5 Big Bass Fishing Tips for Beginners
The thrill of hunting down big bass is nearly as exciting as actually catching a large bucket mouth. Although a novice angler will occasionally haul in a trophy, there are several things an angler can do to increase his odds dramatically. Knowing where to look for the hogs, what they’re feeding on and being prepared when the big moment arrives are all skills the pros use in every tournament and can also be learned by the novice. The following suggestions should help you on your way to catching the bass you daydream about.
1- Rod and Reel
You don’t need the most expensive rod and reel on the market. Even if someone gave you a top of the line outfit, you probably wouldn’t know how to best use it. Stick with good quality gear that you feel comfortable with. If bait casters give you a hard time, stick with spinning gear. Fishing should be fun, not frustrating. I do suggest you go with the lightest weight rod and reel you can afford, as fatigue can be a real factor during a full day of tossing baits.
2- Terminal Tackle
Terminal tackle is the term used to describe equipment between the pole and the angler. This includes line and hooks. The variety of lines on the market today can be over-whelming and prices range from cheap to unbelievably expensive. Find the middle ground, produced by a trusted company and you should be fine. You’ll want to fish with the lightest line possible, but keep in mind your going after big bass now and you don’t want to lose a trophy because your line broke.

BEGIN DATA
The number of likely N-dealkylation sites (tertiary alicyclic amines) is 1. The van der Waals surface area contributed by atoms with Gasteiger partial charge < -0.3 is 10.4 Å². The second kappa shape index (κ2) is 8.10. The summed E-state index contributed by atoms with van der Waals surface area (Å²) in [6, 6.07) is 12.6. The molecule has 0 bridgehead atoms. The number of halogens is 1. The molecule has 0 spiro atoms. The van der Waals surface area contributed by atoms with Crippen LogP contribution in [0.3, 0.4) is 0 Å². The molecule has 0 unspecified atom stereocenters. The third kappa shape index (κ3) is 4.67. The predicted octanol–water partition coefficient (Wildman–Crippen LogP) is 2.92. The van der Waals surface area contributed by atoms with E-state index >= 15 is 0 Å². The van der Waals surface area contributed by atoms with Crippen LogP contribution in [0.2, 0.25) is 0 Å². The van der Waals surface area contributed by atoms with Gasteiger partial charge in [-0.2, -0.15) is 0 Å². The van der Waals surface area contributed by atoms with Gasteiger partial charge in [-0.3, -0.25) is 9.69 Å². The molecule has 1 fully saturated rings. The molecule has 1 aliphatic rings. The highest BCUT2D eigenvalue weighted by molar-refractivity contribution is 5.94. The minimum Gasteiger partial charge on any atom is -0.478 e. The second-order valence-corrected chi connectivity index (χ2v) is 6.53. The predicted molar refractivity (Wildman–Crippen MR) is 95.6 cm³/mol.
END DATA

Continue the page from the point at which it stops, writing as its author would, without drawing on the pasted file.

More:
Quality hooks are sold by many manufacturers and most are head and shoulders above the quality that was once available. Be sure to buy good, sharp hooks. Keep a hook sharpener in your tackle box at all times. Sharp = hooked.
3- Match the Hatch
Matching the hatch is generally used in the world of fly fishing, but is just as important in any type of angling. If the big boys are chasing shad in the shallows, this isn’t time to work on your worm fishing. Pull out the best shad imitator in your box and toss it toward shore. Try different retrieves until you find you’re also matching the speed of the natural action. No luck? Switch to the next bait and started flingin’. Swim baits generally appeal to the shad-devouring bass and getting into the middle of a shad-attack is about as much fun as any angler can handle.
4- Know Your Seasons
Bass spawn in the spring, sitting on nests ridiculously close to shore. Whether you’re fishing from a boat or from shore, there’s a good chance of actually sight-fishing a big female that is guarding her nest. Although they’re sometimes hard to induce, if you pester the bass with just the right bait, there’s a chance of hooking a fat, egg-stuffed largemouth. Be sure to release all bass back to their nests to allow the spawning to complete.
Summer, winter and fall fishing require their own techniques, as the bass adapt to weather, temperatures and feeding patterns.
Big bass are big because they haven’t been eaten – by humans, larger predator fish or land based critters. By the time a bass reaches 5 pounds or more, they have a finely developed sense of survival and a big-bass hunter needs to pay attention to the scenario they find themselves in. Big bass have seen that worm in your tackle box and that spinner-bait too. In fact, a big bass has had so many types of lures swim by them; you’d better have something better up your sleeve to even get a double take from the wary fish.
Big bass have the best hiding places. Like most species, bass employ a pecking-order when it comes to prime real estate. The big ones like to hang out in the best cover and are therefore the hardest ones to locate and cast to. Keep this in mind when looking for a place to toss your bait. If you’re going to be a successful big bass fisherman, get used to losing equipment. Throwing into the heavy weeds and under low-hanging branches results in many snagged lines and lost lures. It also results in pulling in the largest bass.
The tips listed above will be useful as you spend time on the water chasing the elusive trophy bass. Nothing, however, can substitute for time spent on the water, trying new techniques and learning the habits of large bass.